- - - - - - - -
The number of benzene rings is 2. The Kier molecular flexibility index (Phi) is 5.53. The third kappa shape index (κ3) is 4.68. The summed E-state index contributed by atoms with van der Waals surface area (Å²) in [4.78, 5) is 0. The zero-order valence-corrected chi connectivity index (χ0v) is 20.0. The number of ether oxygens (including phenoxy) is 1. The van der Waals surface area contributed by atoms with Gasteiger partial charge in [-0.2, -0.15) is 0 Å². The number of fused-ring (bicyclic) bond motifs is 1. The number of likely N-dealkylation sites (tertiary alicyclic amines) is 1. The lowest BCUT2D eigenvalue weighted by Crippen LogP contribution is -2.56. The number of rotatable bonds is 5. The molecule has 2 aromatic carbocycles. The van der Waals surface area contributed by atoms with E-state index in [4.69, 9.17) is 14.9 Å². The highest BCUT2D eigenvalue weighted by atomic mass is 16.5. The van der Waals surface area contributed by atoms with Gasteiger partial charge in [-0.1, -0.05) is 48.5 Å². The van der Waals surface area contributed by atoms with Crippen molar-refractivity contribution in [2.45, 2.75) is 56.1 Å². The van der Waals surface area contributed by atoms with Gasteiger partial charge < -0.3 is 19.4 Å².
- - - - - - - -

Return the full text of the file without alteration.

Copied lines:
The number of benzene rings is 2. The Kier molecular flexibility index (Phi) is 5.53. The third kappa shape index (κ3) is 4.68. The summed E-state index contributed by atoms with van der Waals surface area (Å²) in [4.78, 5) is 0. The zero-order valence-corrected chi connectivity index (χ0v) is 20.0. The number of ether oxygens (including phenoxy) is 1. The van der Waals surface area contributed by atoms with Gasteiger partial charge in [-0.2, -0.15) is 0 Å². The number of fused-ring (bicyclic) bond motifs is 1. The number of likely N-dealkylation sites (tertiary alicyclic amines) is 1. The lowest BCUT2D eigenvalue weighted by Crippen LogP contribution is -2.56. The number of rotatable bonds is 5. The molecule has 2 aromatic carbocycles. The van der Waals surface area contributed by atoms with E-state index in [4.69, 9.17) is 14.9 Å². The highest BCUT2D eigenvalue weighted by atomic mass is 16.5. The van der Waals surface area contributed by atoms with Gasteiger partial charge in [-0.1, -0.05) is 48.5 Å². The van der Waals surface area contributed by atoms with Crippen molar-refractivity contribution in [2.45, 2.75) is 56.1 Å². The van der Waals surface area contributed by atoms with Gasteiger partial charge < -0.3 is 19.4 Å².